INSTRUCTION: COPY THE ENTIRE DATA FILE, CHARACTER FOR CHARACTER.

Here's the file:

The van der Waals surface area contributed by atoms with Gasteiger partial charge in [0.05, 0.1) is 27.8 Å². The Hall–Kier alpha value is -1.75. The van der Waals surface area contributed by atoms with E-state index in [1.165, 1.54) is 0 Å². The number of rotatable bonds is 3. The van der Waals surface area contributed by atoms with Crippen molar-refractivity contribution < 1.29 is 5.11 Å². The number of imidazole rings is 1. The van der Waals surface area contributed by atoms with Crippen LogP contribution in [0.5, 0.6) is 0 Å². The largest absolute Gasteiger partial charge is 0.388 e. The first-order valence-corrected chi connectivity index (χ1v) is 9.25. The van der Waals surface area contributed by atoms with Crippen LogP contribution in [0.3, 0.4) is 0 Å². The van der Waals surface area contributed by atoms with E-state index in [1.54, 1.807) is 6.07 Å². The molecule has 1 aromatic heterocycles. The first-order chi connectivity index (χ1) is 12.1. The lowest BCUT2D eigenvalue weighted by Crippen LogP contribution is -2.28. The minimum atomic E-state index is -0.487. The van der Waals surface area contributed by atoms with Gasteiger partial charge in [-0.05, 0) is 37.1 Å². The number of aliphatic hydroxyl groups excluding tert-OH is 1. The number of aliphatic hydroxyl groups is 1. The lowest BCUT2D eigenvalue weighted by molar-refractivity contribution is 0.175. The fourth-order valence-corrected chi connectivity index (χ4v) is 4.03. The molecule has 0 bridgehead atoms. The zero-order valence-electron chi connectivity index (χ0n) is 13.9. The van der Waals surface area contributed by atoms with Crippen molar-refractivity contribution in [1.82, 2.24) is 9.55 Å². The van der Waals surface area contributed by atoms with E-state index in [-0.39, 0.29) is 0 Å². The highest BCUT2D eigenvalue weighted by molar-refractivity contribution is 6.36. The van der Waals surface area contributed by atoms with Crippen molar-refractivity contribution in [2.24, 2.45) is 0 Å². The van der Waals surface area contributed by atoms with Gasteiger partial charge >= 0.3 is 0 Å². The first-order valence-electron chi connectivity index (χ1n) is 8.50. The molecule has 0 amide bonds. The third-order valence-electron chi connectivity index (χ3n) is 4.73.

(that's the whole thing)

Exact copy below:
The van der Waals surface area contributed by atoms with Gasteiger partial charge in [0.05, 0.1) is 27.8 Å². The Hall–Kier alpha value is -1.75. The van der Waals surface area contributed by atoms with E-state index in [1.165, 1.54) is 0 Å². The number of rotatable bonds is 3. The van der Waals surface area contributed by atoms with Crippen molar-refractivity contribution < 1.29 is 5.11 Å². The number of imidazole rings is 1. The van der Waals surface area contributed by atoms with Crippen LogP contribution in [0.5, 0.6) is 0 Å². The largest absolute Gasteiger partial charge is 0.388 e. The first-order valence-corrected chi connectivity index (χ1v) is 9.25. The van der Waals surface area contributed by atoms with Crippen LogP contribution in [0.3, 0.4) is 0 Å². The van der Waals surface area contributed by atoms with E-state index in [1.54, 1.807) is 6.07 Å². The molecule has 1 aromatic heterocycles. The first-order chi connectivity index (χ1) is 12.1. The lowest BCUT2D eigenvalue weighted by Crippen LogP contribution is -2.28. The minimum atomic E-state index is -0.487. The van der Waals surface area contributed by atoms with Gasteiger partial charge in [-0.05, 0) is 37.1 Å². The number of aliphatic hydroxyl groups excluding tert-OH is 1. The number of aliphatic hydroxyl groups is 1. The lowest BCUT2D eigenvalue weighted by molar-refractivity contribution is 0.175. The fourth-order valence-corrected chi connectivity index (χ4v) is 4.03. The molecule has 0 bridgehead atoms. The zero-order valence-electron chi connectivity index (χ0n) is 13.9. The van der Waals surface area contributed by atoms with Crippen molar-refractivity contribution in [1.82, 2.24) is 9.55 Å². The van der Waals surface area contributed by atoms with E-state index in [-0.39, 0.29) is 0 Å². The highest BCUT2D eigenvalue weighted by molar-refractivity contribution is 6.36. The van der Waals surface area contributed by atoms with Crippen molar-refractivity contribution in [2.24, 2.45) is 0 Å². The van der Waals surface area contributed by atoms with Gasteiger partial charge >= 0.3 is 0 Å². The first-order valence-electron chi connectivity index (χ1n) is 8.50. The molecule has 0 amide bonds. The third-order valence-electron chi connectivity index (χ3n) is 4.73.